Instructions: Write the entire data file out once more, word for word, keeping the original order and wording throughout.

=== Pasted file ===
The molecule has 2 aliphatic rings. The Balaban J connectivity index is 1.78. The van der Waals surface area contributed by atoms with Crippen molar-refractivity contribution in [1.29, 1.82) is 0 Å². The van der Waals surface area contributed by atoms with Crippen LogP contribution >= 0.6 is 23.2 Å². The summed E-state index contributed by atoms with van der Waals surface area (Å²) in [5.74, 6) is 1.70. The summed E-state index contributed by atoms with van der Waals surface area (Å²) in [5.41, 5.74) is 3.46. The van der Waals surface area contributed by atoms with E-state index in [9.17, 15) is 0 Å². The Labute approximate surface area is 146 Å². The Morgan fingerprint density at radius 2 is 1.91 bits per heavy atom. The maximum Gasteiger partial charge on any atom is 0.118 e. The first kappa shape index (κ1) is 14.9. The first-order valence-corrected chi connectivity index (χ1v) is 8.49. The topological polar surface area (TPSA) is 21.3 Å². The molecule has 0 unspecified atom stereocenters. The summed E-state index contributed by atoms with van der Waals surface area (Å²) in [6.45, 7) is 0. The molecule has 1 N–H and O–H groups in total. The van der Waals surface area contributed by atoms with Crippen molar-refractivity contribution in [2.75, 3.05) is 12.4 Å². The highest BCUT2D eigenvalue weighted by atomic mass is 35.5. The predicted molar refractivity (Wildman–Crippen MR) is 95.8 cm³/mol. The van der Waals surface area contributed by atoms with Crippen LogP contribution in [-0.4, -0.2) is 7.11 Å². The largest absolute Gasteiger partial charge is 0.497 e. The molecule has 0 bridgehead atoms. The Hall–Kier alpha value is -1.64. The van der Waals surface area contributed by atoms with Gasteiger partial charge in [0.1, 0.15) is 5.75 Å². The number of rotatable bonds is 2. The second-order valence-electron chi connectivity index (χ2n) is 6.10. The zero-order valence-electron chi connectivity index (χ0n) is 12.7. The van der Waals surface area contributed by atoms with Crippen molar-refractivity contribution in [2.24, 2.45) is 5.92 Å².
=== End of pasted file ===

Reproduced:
The molecule has 2 aliphatic rings. The Balaban J connectivity index is 1.78. The van der Waals surface area contributed by atoms with Crippen molar-refractivity contribution in [1.29, 1.82) is 0 Å². The van der Waals surface area contributed by atoms with Crippen LogP contribution >= 0.6 is 23.2 Å². The summed E-state index contributed by atoms with van der Waals surface area (Å²) in [5.74, 6) is 1.70. The summed E-state index contributed by atoms with van der Waals surface area (Å²) in [5.41, 5.74) is 3.46. The van der Waals surface area contributed by atoms with E-state index in [9.17, 15) is 0 Å². The Labute approximate surface area is 146 Å². The Morgan fingerprint density at radius 2 is 1.91 bits per heavy atom. The maximum Gasteiger partial charge on any atom is 0.118 e. The first kappa shape index (κ1) is 14.9. The first-order valence-corrected chi connectivity index (χ1v) is 8.49. The topological polar surface area (TPSA) is 21.3 Å². The molecule has 0 unspecified atom stereocenters. The summed E-state index contributed by atoms with van der Waals surface area (Å²) in [6.45, 7) is 0. The molecule has 1 N–H and O–H groups in total. The van der Waals surface area contributed by atoms with Crippen molar-refractivity contribution in [2.75, 3.05) is 12.4 Å². The highest BCUT2D eigenvalue weighted by atomic mass is 35.5. The predicted molar refractivity (Wildman–Crippen MR) is 95.8 cm³/mol. The van der Waals surface area contributed by atoms with Crippen LogP contribution in [-0.4, -0.2) is 7.11 Å². The largest absolute Gasteiger partial charge is 0.497 e. The molecule has 0 bridgehead atoms. The Hall–Kier alpha value is -1.64. The van der Waals surface area contributed by atoms with Gasteiger partial charge in [0.1, 0.15) is 5.75 Å². The number of rotatable bonds is 2. The second-order valence-electron chi connectivity index (χ2n) is 6.10. The zero-order valence-electron chi connectivity index (χ0n) is 12.7. The van der Waals surface area contributed by atoms with Crippen molar-refractivity contribution in [2.24, 2.45) is 5.92 Å².